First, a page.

Let us resolve to listen more and talk less from today.  It is worth a try.

S Ramesh Shankar

Guru

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“Guru” is the Sanskrit term for teacher.  All of us have great respect for teachers and have multiple experiences where teachers have displayed their selfless behaviour in abundance.  I met a teacher cum principal about two decades back and she transformed the image of teachers in my mind.  I was working at Indore in a private organisation and was transferred to Delhi.  As all parents do, I went from one school to another seeking admission for my kids after I arrived in Delhi.

The Delhi school conducted an admission test for my kids and after a series of interviews admitted both my children.  In this process, I was interviewed along with my wife as parents before the admission process was finalised.  However, the real virtues of a teacher was experienced by me when my child turned truant. One day I was called by the principal stating that my child was regularly bunking classes and getting into the swimming pool or to the playground during school hours.

I reached the school along with my wife.  I was told about the misconducts of my child.  I immediately apologised to the principal on behalf of my child and told her to take appropriate action as deemed fit.  I told her that I was fine even if my child was suspended for a few day, as he had defaulted multiple times even after being counselled by his teachers.  The principal’s reply was my biggest lesson in life.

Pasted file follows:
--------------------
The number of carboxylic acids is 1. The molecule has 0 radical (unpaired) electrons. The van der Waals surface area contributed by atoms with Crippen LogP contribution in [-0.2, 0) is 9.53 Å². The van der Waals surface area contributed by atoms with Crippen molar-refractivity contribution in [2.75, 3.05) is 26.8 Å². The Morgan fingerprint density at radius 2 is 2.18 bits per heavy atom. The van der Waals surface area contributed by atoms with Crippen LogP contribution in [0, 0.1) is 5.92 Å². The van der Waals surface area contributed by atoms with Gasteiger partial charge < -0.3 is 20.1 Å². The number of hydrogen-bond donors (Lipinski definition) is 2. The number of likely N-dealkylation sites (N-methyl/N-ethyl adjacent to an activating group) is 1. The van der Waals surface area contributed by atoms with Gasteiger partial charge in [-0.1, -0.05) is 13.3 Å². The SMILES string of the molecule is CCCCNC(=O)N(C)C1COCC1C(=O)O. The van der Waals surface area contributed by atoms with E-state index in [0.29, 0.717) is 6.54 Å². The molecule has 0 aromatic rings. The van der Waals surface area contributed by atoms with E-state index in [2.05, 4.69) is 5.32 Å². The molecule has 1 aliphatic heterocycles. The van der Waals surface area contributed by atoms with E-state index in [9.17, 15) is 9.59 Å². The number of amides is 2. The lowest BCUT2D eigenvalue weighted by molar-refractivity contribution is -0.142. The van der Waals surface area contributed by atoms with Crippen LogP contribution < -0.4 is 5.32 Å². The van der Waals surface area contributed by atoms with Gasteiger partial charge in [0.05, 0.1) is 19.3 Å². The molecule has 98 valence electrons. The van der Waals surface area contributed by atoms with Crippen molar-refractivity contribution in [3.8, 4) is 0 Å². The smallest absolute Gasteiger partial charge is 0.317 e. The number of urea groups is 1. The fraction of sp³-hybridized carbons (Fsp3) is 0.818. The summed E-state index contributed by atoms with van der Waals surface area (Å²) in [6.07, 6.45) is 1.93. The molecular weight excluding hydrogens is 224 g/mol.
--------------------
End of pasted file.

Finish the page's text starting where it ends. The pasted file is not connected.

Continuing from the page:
She told me that she need not seek my permission to suspend my child.  That was the easiest decision for her and I was not summoned to take that decision.  She told us, that as parents we had a duty to partner with the teacher to reform our child.  She did not want to suspend but counsel the child in our presence and we ( teachers and parents) work together to help the child correct his behaviour.

There was another occasion when I was transferred from Delhi to Chennai.  My daughter was in the final year of school.  I was worried because when my father was transferred in my final year of school, years ago, my academic performance was impacted due to this transfer.  I did not want the same thing to happen to my daughter.  When I went to the school to enquire about this issue and seek the advise of the same principal, she immediately advised me to leave my daughter in her custody to complete her school education.